Bush's tax cut garners support

Republican Gramm, Democrat Miller back $1.3 trillion plan

January 23, 2001|By Karen Hosler | Karen Hosler,SUN NATIONAL STAFF

WASHINGTON — WASHINGTON-A bipartisan pair of senators launched the debate on President Bush's proposed tax cut yesterday, hoping to create momentum for the $1.3 trillion proposal by demonstrating early support for a broad package that would include an income tax rate cut.

Texas Republican Phil Gramm and Georgia Democrat Zell Miller joined to introduce the legislation based on Bush's campaign proposals weeks ahead of the president's timetable.

They said they wanted to get the debate on the tax cut started before Congress puts together the budget blueprint that will determine how much money is set aside for tax cuts.

"We are joining together in a crusade to see this tax cut, in its totality, adopted," said Gramm, the chairman of the Senate Banking Committee. "We want to see working Americans have an opportunity to benefit from the huge surpluses that we have today."

Gramm is not an unexpected ally for Bush, but he is an important one. A former Democrat, he was a key figure in the 1981 tax cut debate, crossing party lines as a member of the House to support the Reagan proposal despite the fierce opposition of his party leaders. A former economics professor at Texas A&M University, Gramm was also a leader in the deficit-cutting crusade of the 1980s that resulted in the Gramm-Rudman-Hollings legislation.

Miller, appointed to his seat last year, said he became the first Democrat to endorse the Bush tax cut after watching Congress dip so deeply into the budget surplus last year that he feared there would be nothing left to give back to the taxpayers.

"Right now, our taxes have never been higher. Right now, our surplus has never been greater. To me, it's just common sense you deal with the first by using the second," Miller said. "Remember that old Elvis Presley song `Return to Sender'? That's what we want to do right now."

The Gramm-Miller bill mirrors the proposal Bush outlined during the campaign. In includes reduction of the so-called marriage penalty, elimination of the estate tax, other targeted reductions and the rate cut. The measure faces substantial opposition in the almost evenly split Congress.

Too large?

Democratic leaders say that the proposal is too large and expensive. Senate Democratic Leader Tom Daschle said in a floor speech yesterday that "any tax cut must be affordable and fiscally responsible," and aimed primarily at the middle class.

Daschle did not specify a limit on the size of the cut, but other congressional Democrats have suggested a package of $600 billion to $700 billion over 10 years.

Even so, Daschle sounded optimistic.

"Our ability to achieve a strong bipartisan compromise on taxes will be the biggest test of our 50-50 Senate," Daschle told his colleagues. "I'm confident we can pass that test."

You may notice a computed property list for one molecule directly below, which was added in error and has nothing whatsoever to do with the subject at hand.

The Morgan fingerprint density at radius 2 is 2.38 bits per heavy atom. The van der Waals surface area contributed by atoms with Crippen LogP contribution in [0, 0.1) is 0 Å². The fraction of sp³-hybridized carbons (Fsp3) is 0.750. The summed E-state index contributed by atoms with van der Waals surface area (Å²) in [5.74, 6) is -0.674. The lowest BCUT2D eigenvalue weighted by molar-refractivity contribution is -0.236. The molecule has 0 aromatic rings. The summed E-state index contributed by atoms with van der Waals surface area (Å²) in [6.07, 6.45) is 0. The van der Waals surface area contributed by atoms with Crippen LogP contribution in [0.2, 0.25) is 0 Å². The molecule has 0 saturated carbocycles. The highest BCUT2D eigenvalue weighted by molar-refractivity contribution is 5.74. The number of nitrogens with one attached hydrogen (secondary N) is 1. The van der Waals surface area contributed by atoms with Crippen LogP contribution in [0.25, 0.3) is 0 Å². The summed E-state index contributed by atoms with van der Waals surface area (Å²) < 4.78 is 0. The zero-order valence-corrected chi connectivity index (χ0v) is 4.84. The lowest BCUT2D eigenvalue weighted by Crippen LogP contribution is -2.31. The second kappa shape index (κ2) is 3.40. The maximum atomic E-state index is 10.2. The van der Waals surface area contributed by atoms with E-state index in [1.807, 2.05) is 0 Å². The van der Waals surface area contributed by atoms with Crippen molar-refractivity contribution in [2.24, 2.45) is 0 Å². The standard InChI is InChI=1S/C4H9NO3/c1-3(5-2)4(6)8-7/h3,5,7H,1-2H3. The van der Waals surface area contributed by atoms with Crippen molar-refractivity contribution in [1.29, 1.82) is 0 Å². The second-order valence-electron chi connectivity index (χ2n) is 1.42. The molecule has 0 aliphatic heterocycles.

Some Republicans said the package should be broken into smaller components, such as elimination of the estate tax and the reduction of the marriage penalty, to facilitate passage. But Gramm said the package might get larger as it winds its way through Congress in the months ahead.

The price tag of the $1.3 trillion measure might grow if Congress makes the measure retroactive to the first of this year, as some GOP leaders have suggested, to spur the slowing economy. Some have placed the cost of such a proposal at $1.6 trillion.

Shifting brackets

As introduced yesterday, the Gramm-Miller tax package has six major components. By far the most expensive is a phased-in reduction of marginal income taxes rates at an estimated cost of $727 billion over 10 years. The five current tax rate brackets, which range from 15 percent to 39.6 percent, would be replaced with four rate brackets: 10 percent, 15 percent, 25 percent and 33 percent.

Charles E. Grassley, the Iowa Republican taking over as chairman of the Senate Finance Committee, has questioned whether such a large cut "would fly." But Gramm repeated Bush's concern that without a rate cut there is no guarantee in the legislation that every taxpayer would get some relief.

"Lower-income Americans get a larger percentage reduction in rates," Gramm said. "Higher-income Americans get a smaller percentage reduction. But obviously, the more taxes you pay, other things being the same, the larger the tax cut you will get. This is a tax cut for taxpayers."

If that feature of the bill is enacted, it will be the first cut in marginal rates since the 1981 legislation offered by former President Ronald Reagan. A second Reagan tax bill in 1986 streamlined the rate structure, cutting some taxes and raising others.

The other components of the bill have been approved in various forms by Congress in recent years but were vetoed by former President Bill Clinton. They include:

Doubling of the child tax credit to $1,000 per child from $500 and easing the "marriage penalty" on two-earner couples by excluding 10 percent of the lower salary, up to $30,000, at a cost of $250 billion over 10 years.

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